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 Buckingham and the princes - a question

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MAHibbard

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PostSubject: Buckingham and the princes - a question   Sat Jun 21, 2014 11:21 am

I am currently reading a new book on the life of Rhys ap Thomas ("The Man Who Killed Richard III" by Susan Fern), who according to tradition struck the blow that killed Richard III at Bosworth (yes, another topic, but bear with me). While reading a section dealing with events at the time of Buckingham's rebellion, the author states that when captured, Buckingham admitted to having killed the princes. Unfortunately, I didn't see a notation, endnote or footnote indicating the source for this claim. Now, I know that there have been a number of people who have speculated that Buckingham had a hand in their demise, but I don't recall ever coming across anything in the historical record that specific and conclusive.

Can anyone help clarify this for me? What records or documents might be the source for this claim?


Last edited by MAHibbard on Sun Jun 22, 2014 7:47 pm; edited 1 time in total
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Constantia

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PostSubject: Re: Buckingham and the princes - a question   Sat Jun 21, 2014 2:25 pm

Unfortunately, the author is mistaken. Buckingham begged to speak to Richard, but Richard refused to see or hear him. I know of no document stating that he confessed to anything, even plotting against Richard. The specific charges against him, as I'm sure you know, are stated in his attainder by Parliament (which, in passing Titulus Regius, treated Edward ex-V as alive but illegitimate).
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MAHibbard

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PostSubject: Re: Buckingham and the princes - a question   Sat Jun 21, 2014 2:38 pm

That was always my understanding, that whatever Buckingham wanted to say to Richard pretty much went unsaid, as Richard refused to see or speak to him, and therefore is the subject of much speculation, but that's about it.

I thought perhaps recently that something had come to light that I wasn't aware of, because when I read the line about Buckingham admitting that the princes were dead, my reaction was along the lines of, "Then how is it I haven't heard or read anything about this?"

Thanks for confirming what I thought I knew.  Wink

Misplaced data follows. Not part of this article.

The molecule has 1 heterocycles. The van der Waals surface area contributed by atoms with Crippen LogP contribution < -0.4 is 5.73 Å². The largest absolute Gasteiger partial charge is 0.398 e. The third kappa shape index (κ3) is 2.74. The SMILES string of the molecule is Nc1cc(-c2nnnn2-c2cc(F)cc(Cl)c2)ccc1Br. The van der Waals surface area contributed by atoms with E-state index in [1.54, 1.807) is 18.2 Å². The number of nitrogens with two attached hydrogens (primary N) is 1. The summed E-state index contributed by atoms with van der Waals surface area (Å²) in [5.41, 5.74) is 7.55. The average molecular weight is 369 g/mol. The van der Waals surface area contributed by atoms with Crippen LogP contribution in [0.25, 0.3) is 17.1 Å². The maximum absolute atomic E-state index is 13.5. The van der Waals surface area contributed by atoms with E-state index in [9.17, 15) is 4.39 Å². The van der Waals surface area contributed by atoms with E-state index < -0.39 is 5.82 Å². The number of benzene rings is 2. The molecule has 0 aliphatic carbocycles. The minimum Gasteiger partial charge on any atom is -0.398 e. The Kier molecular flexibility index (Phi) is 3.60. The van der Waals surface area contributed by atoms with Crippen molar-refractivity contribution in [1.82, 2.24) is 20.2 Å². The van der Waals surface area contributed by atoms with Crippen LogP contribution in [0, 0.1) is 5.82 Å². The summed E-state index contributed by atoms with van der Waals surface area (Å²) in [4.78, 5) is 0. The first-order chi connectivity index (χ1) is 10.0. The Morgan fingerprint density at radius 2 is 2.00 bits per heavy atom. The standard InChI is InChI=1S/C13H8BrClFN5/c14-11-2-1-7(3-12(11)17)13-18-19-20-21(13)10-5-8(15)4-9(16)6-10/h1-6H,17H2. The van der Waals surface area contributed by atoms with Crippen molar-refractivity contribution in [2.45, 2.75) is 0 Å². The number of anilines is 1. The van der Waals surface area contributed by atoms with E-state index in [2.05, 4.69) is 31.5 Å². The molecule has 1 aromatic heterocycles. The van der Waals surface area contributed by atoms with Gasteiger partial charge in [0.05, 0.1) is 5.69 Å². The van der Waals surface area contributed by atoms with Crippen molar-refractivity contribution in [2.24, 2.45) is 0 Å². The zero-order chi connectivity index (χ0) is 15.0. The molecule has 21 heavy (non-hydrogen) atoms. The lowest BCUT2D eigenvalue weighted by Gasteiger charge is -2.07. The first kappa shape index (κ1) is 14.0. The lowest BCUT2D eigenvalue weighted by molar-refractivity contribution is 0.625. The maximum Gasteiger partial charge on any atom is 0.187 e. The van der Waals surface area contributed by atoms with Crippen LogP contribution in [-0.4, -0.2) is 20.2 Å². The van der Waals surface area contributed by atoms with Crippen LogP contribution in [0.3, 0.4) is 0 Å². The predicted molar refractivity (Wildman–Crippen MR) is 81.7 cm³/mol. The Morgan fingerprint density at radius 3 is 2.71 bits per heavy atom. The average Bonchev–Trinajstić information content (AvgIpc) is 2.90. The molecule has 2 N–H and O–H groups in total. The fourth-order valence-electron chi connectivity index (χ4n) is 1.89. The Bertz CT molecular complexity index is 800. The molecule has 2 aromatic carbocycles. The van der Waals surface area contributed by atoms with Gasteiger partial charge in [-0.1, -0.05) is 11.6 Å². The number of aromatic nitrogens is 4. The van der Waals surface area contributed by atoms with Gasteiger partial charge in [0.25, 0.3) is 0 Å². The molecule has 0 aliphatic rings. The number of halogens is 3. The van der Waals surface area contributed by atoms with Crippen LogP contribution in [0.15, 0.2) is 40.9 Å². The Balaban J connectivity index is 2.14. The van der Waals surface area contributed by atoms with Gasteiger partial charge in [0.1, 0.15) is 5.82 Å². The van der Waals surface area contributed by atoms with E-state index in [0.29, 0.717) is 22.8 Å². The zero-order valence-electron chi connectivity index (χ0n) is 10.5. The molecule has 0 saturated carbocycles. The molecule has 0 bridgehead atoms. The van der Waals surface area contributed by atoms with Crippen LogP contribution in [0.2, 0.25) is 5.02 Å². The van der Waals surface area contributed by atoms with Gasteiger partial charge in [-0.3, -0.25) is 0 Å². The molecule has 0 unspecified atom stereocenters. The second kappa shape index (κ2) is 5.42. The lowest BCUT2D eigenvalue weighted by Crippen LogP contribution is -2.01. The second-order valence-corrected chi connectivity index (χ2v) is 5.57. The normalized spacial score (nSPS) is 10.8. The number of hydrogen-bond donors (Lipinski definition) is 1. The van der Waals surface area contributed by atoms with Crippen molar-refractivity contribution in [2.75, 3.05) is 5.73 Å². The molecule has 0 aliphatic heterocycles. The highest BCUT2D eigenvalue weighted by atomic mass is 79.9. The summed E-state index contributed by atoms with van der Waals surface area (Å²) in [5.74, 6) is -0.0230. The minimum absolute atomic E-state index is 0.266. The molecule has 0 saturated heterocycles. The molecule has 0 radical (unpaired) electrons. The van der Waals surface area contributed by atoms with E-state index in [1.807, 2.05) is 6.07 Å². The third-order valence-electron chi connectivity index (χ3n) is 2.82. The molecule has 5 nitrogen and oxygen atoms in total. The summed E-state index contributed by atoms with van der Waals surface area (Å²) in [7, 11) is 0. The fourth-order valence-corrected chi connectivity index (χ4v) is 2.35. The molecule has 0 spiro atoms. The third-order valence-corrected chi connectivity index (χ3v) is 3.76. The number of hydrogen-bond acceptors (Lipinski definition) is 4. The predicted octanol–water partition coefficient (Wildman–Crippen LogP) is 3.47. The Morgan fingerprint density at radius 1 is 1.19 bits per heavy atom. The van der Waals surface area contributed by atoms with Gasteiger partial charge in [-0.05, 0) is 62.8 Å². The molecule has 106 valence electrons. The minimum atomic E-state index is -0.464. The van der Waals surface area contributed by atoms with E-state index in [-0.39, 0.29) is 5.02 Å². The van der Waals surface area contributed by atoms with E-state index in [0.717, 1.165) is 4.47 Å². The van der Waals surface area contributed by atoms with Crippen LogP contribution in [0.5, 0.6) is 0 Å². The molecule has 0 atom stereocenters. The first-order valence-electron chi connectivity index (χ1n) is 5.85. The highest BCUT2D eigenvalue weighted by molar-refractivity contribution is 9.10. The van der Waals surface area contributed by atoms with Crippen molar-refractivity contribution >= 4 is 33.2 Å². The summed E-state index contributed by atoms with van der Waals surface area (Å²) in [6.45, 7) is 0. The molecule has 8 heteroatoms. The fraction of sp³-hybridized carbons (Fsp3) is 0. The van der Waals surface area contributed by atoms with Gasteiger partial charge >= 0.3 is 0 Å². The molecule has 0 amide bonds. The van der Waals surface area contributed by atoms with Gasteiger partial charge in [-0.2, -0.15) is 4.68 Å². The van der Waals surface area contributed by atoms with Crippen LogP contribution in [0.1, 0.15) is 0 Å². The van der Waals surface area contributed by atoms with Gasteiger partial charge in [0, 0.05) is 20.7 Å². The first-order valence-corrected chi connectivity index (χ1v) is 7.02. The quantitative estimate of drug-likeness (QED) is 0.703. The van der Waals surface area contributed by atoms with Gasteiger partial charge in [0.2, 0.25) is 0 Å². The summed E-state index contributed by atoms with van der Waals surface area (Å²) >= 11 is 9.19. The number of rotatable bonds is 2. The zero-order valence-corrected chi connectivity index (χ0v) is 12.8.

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phaecilia

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PostSubject: Re: Buckingham and the princes - a question   Sun Jun 22, 2014 11:28 am

MAHibbard wrote:
I am currently reading a new book on the life of Rhys ap Thomas ("The Man Who Killed Richard III" by Susan Fern), who according to tradition struck the blow the killed Richard III at Bosworth (yes, another topic, but bear with me). While reading a section dealing with events at the time of Buckingham's rebellion, the author states that when captured, Buckingham admitted to having killed the princes. Unfortunately, I didn't see a notation, endnote or footnote indicating the source for this claim. Now, I know that there have been a number of people who have speculated that Buckingham had a hand in their demise, but I don't recall ever coming across anything in the historical record that specific and conclusive.

Can anyone help clarify this for me? What records or documents might be the source for this claim?

Hello MA,

It would be interesting to know why this author thinks Buckingham said he'd killed Edward IV's sons.

I'm not likely to read this book soon, so I can't contact her saying that I appreciate her research, and I'd appreciate her source for the statement that Buckingham admitted to killing the princes after his capture.

I've googled "Susan Fern + Man Who Killed Richard III," but I didn't find a Susan Fern website with a "Contact Me" or a "Contact the Author" button on the publisher's website.  So I'm not quite saying you should make the effort to track her down and ask her to give you her source(s).   Smile   But if you feel like making the effort I'd appreciate seeing her answer, if she's willing to answer you.

phaecilia
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MAHibbard

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PostSubject: Re: Buckingham and the princes - a question   Sun Jun 22, 2014 12:33 pm

I can't say for certain, but she might be a member of one of the groups I belong to over on Facebook. If so, perhaps I can ask her via a wall post.

I bought the book not only because of the Richard III connection, but also because according to old family genealogies, Sir Rhys is alleged to be a 15x great grandfather of mine. And due to Sir Rhys's grandson Rhys ap Griffith's marriage to Katherine Howard (dau. of Thomas Howard and Agnes Tilney), I also have John Howard (yes, that John Howard, 1st Duke of Norfolk) as a 15x great grandfather.

All that's missing is a direct connection to Richard III...but I do have a couple family lines going back to Angevins and Plantagenets via Henry II ==> John ==> Henry III ==> Edward I, so I guess I could claim a distant cousin-hood!  Very Happy 

Some of these family connections are tenuous at best, but they do make studying history a lot more fun!
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